As education technology has evolved, so, too, have the kinds of digital tools that school librarians use with their students. More than 750 school librarians responded to SLJ’s survey, representing K–12 public and private schools across the country. According to the data, they make the most of what they have, learning one day and sharing that knowledge the next.
Inspired by the experiences of Connecticut librarian Sarah Ludwig’s Minecraft library club, Elizabeth Grohoski and Karen Letteriello of the Mattituck-Laurel Library (NY) are now using a virtual Minecraft library to attract young patrons. The game allows users to build in a 3-D virtual world with cubes similar to Legos—but without any proscriptive kits and manuals.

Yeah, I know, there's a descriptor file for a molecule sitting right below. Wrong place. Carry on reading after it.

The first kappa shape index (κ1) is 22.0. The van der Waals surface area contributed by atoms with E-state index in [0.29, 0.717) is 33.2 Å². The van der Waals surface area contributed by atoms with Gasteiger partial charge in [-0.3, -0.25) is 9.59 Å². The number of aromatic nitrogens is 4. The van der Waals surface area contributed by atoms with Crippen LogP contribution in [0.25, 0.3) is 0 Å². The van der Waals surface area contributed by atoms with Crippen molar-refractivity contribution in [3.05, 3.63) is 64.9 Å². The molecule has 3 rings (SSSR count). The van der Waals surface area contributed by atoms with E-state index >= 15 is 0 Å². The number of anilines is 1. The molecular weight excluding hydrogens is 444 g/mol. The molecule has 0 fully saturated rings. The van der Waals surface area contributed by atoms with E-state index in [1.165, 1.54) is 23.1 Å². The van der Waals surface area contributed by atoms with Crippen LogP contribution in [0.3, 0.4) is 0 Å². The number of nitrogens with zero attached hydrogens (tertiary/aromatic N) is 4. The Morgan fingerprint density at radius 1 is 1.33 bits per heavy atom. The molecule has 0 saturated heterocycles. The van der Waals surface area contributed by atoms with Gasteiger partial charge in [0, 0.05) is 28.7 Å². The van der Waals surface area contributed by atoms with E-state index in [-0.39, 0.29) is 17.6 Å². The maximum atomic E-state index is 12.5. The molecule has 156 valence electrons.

“You hear a lot about gaming and engaging kids in STEM subjects, says teacher Jason Sellers. “So, I wondered, what does gaming look like in English?” Sellers, a teacher at the French American International School in San Francisco, found out, basing a classroom lesson in Playfic, an online community where users write, share, and play games using Inform 7, a programming system for creating interactive fiction based on natural language.